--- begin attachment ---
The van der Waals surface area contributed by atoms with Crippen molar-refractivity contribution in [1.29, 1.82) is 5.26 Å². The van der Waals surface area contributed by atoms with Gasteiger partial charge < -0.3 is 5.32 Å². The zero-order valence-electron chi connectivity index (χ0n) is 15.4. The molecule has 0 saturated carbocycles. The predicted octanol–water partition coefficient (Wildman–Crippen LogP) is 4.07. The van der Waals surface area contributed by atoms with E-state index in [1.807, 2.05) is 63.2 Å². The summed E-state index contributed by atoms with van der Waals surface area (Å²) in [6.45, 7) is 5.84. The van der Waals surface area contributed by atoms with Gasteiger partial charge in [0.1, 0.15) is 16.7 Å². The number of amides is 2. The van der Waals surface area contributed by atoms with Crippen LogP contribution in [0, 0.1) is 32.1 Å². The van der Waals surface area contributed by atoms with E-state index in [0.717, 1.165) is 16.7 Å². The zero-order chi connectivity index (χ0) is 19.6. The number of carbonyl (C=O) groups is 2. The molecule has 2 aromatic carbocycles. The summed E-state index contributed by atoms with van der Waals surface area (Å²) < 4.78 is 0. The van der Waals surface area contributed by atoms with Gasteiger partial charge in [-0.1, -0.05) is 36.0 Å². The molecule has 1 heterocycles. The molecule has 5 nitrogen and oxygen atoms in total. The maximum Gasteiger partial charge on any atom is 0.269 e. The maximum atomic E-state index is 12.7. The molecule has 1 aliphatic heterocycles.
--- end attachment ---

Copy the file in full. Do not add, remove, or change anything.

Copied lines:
The van der Waals surface area contributed by atoms with Crippen molar-refractivity contribution in [1.29, 1.82) is 5.26 Å². The van der Waals surface area contributed by atoms with Gasteiger partial charge < -0.3 is 5.32 Å². The zero-order valence-electron chi connectivity index (χ0n) is 15.4. The molecule has 0 saturated carbocycles. The predicted octanol–water partition coefficient (Wildman–Crippen LogP) is 4.07. The van der Waals surface area contributed by atoms with E-state index in [1.807, 2.05) is 63.2 Å². The summed E-state index contributed by atoms with van der Waals surface area (Å²) in [6.45, 7) is 5.84. The van der Waals surface area contributed by atoms with Gasteiger partial charge in [0.1, 0.15) is 16.7 Å². The number of amides is 2. The van der Waals surface area contributed by atoms with Crippen LogP contribution in [0, 0.1) is 32.1 Å². The van der Waals surface area contributed by atoms with E-state index in [0.717, 1.165) is 16.7 Å². The zero-order chi connectivity index (χ0) is 19.6. The number of carbonyl (C=O) groups is 2. The molecule has 2 aromatic carbocycles. The summed E-state index contributed by atoms with van der Waals surface area (Å²) < 4.78 is 0. The van der Waals surface area contributed by atoms with Gasteiger partial charge in [-0.1, -0.05) is 36.0 Å². The molecule has 1 heterocycles. The molecule has 5 nitrogen and oxygen atoms in total. The maximum Gasteiger partial charge on any atom is 0.269 e. The maximum atomic E-state index is 12.7. The molecule has 1 aliphatic heterocycles.